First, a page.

October 20, 2022
JAKARTA – An omnibus bill finalized by the House of Representatives last month looks to bring sweeping changes to some 15 laws on the financial sector.
The draft of the financial sector development and strengthening (PPSK) law, which is pending formal discussions with the government, entails new rules on banking, insurance, the Financial System Stability Committee, fintech, carbon trading, a digital rupiah and much more.
“A country can make significant progress if its financial sector is strong. The financial sector is the backbone as well as the blood for the economy,” Finance Minister Sri Mulyani Indrawati told the audience at an event on Oct. 10, underlining the importance of the bill.
The bill has been in the making at the House since 2020. Emerging at a time when the coronavirus pandemic was causing widespread concern about economic stability, it has been endorsed by the government as a way to strengthen domestic financial industries and protect them against future crises.
Below are some noteworthy provisions of the bill.
Article 7 in the section to amend the Bank Indonesia (BI) Law expands the central bank’s purpose beyond the scope of financial system stability by including a mandate to “support economic growth.” In the prevailing law, the purpose is simply to stabilize the rupiah.
Article 39A in the section on the prevention and handling of financial system crises extends BI’s authority to purchase government bonds in the primary market under a so-called burden-sharing scheme.
The mechanism was introduced to finance the deficit resulting from the nation’s costly COVID-19 response and was supposed to end in 2022.
The International Monetary Fund has recommended that central banks limit direct bond purchases, warning that a prolonged practice may result in a weakened balance sheet that could affect the banks’ ability to fulfill their mandatory role and erode confidence in them because of pressure to pursue government goals.
Commission XI member Andreas Eddy Susetyo, who also sits on the working committee for the bill, defended the article, arguing it was necessary in the event of future crises and vowed it would not be misused.
The bill introduces supervisory bodies for both the Financial Services Authority (OJK) and the Deposit Insurance Corporation (LPS). The five members on each body will be elected by lawmakers and thus act as their arms to oversee those agencies. Currently, such a supervisory body exists only for BI under a 2004 law.
Moreover, the bill shifts the authority to select OJK and LPS leaders wholly to the House, while the process to screen and select candidates currently involves the government and BI.
The bill also revokes a ban for political party leaders to enter the race for LPS positions, resembling a revision of the 2004 BI Law that revoked a similar ban for central bank positions.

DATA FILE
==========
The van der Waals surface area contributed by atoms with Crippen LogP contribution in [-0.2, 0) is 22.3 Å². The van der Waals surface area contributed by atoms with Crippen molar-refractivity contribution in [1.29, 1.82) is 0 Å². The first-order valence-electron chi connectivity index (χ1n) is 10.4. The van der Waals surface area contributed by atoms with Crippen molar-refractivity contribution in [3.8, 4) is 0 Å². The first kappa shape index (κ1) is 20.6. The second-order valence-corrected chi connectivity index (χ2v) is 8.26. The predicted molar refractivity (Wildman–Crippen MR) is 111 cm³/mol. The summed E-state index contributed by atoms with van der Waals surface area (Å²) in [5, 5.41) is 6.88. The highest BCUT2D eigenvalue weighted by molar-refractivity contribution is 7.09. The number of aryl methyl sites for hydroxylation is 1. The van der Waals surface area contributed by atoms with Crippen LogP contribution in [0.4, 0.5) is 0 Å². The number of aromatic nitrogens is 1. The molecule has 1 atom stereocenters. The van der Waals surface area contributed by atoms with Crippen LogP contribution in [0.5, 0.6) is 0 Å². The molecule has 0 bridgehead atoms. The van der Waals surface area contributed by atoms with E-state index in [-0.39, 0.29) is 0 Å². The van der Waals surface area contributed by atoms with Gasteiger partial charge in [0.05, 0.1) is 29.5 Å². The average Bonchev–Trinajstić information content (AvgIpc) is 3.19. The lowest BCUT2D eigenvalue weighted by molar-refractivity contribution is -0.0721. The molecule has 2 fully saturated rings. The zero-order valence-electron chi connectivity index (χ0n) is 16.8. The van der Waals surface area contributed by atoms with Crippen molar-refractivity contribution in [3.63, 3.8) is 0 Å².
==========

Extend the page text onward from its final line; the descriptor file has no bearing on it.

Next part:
Commission XI’s Andreas said the article would not jeopardize the work of the institutions but would greatly help lawmakers in supervising them. He also questioned the need to distinguish between political party members and other candidates, implying that party membership should not be a problem.
Stronger authorities, stricter industry rules
The bill splits the OJK’s nonbanking industry supervision into two divisions, one for insurance firms and pension funds and the other for financing institutions, fintech, venture capital and cooperatives.
The LPS will receive a mandate to guarantee funds of insurance policyholders, though with the important exception of unit-linked products, which account for some two-thirds of all life insurance products.
The bill requires that banks looking to conclude mergers or acquisitions get approval from the OJK and the LPS, not as currently from BI and the Finance Ministry.
Other new banking rules oblige lenders to adjust their interest rates whenever BI changes its 7-Day Reverse Repo Rate and to ensure micro, small and medium enterprises (MSMEs) account for at least 20 percent of their loan portfolio.
The bill tightens regulation on insurance agents by putting them under OJK supervision and adds rules to prevent misselling and enforce transparency in insurance products.
The bill mandates the OJK to keep tabs on business conglomerates operating in financial services to spot financial system risks.
BI has remained silent over the bill, while the OJK said it was studying the changes and would provide feedback to the House, alongside the government.
Rules of fintech
The bill provides a legal basis for operations of financial technology firms, which currently are regulated under lower-level OJK rules.
For instance, peer-to-peer (P2P) lending is placed under the financing institutions section, the same group as multi-finance firms, while digital banking and insurance technology are to be placed under yet-to-be revised banking and insurance laws, respectively, where they must adhere to more stringent rules.
Indonesian Fintech Association (Aftech) chairman Pandu Sjahrir told The Jakarta Post on Oct. 10 that it supported the bill, adding it would provide a legal framework for the industry to strengthen its stature.
Venture capital firms also have their own chapter within the bill, which includes types of investment they can provide, sources of funds as well as what they must do when they find themselves in financial trouble.
Digital rupiah and cryptocurrency
The bill allows for the use of a digital rupiah as a legal form of currency in Indonesia alongside coins and banknotes by revising Article 2 of the 2011 Currency Law. Article 14A in the same section paves the way for BI to issue a digital rupiah.
Article 202 of the bill recognizes crypto asset activities as part of fintech innovation and mandates that it be regulated as such by being supervised and regulated by BI and the OJK.
Articles 23 to 26 provide a legal basis for a carbon market, including a carbon bourse to execute trades.